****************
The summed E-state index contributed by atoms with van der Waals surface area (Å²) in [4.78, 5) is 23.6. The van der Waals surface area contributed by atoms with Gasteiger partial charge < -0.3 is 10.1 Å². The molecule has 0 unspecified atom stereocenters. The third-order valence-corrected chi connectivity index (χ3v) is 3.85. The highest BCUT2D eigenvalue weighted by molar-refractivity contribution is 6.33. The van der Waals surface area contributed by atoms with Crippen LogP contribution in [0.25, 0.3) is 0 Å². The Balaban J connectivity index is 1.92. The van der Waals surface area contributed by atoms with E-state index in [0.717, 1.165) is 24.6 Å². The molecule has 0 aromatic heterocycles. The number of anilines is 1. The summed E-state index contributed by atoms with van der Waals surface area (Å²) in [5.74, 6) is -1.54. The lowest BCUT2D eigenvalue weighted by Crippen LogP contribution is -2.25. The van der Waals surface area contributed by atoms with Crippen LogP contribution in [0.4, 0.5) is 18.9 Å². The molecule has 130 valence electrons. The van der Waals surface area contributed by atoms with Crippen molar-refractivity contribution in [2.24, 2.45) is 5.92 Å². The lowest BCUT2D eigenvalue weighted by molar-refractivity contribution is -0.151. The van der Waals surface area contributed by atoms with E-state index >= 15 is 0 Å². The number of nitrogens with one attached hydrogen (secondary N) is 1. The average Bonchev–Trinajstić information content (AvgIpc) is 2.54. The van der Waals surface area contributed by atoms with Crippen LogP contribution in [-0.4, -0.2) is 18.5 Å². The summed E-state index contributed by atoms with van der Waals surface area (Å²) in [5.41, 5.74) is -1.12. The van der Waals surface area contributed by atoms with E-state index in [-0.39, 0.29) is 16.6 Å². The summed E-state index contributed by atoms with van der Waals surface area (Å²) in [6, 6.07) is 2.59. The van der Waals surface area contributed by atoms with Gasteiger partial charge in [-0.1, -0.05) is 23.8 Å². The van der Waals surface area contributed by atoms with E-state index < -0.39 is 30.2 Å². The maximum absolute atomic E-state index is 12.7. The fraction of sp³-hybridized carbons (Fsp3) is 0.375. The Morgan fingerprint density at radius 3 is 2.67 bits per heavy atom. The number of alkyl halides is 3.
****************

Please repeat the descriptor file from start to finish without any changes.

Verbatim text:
The summed E-state index contributed by atoms with van der Waals surface area (Å²) in [4.78, 5) is 23.6. The van der Waals surface area contributed by atoms with Gasteiger partial charge < -0.3 is 10.1 Å². The molecule has 0 unspecified atom stereocenters. The third-order valence-corrected chi connectivity index (χ3v) is 3.85. The highest BCUT2D eigenvalue weighted by molar-refractivity contribution is 6.33. The van der Waals surface area contributed by atoms with Crippen LogP contribution in [0.25, 0.3) is 0 Å². The Balaban J connectivity index is 1.92. The van der Waals surface area contributed by atoms with E-state index in [0.717, 1.165) is 24.6 Å². The molecule has 0 aromatic heterocycles. The number of anilines is 1. The summed E-state index contributed by atoms with van der Waals surface area (Å²) in [5.74, 6) is -1.54. The lowest BCUT2D eigenvalue weighted by Crippen LogP contribution is -2.25. The van der Waals surface area contributed by atoms with Crippen LogP contribution in [0.4, 0.5) is 18.9 Å². The molecule has 130 valence electrons. The van der Waals surface area contributed by atoms with Crippen molar-refractivity contribution in [2.24, 2.45) is 5.92 Å². The lowest BCUT2D eigenvalue weighted by molar-refractivity contribution is -0.151. The van der Waals surface area contributed by atoms with E-state index >= 15 is 0 Å². The number of nitrogens with one attached hydrogen (secondary N) is 1. The average Bonchev–Trinajstić information content (AvgIpc) is 2.54. The van der Waals surface area contributed by atoms with Crippen LogP contribution in [-0.4, -0.2) is 18.5 Å². The summed E-state index contributed by atoms with van der Waals surface area (Å²) in [5.41, 5.74) is -1.12. The van der Waals surface area contributed by atoms with E-state index in [-0.39, 0.29) is 16.6 Å². The summed E-state index contributed by atoms with van der Waals surface area (Å²) in [6, 6.07) is 2.59. The van der Waals surface area contributed by atoms with Gasteiger partial charge in [-0.1, -0.05) is 23.8 Å². The van der Waals surface area contributed by atoms with E-state index < -0.39 is 30.2 Å². The maximum absolute atomic E-state index is 12.7. The fraction of sp³-hybridized carbons (Fsp3) is 0.375. The Morgan fingerprint density at radius 3 is 2.67 bits per heavy atom. The number of alkyl halides is 3.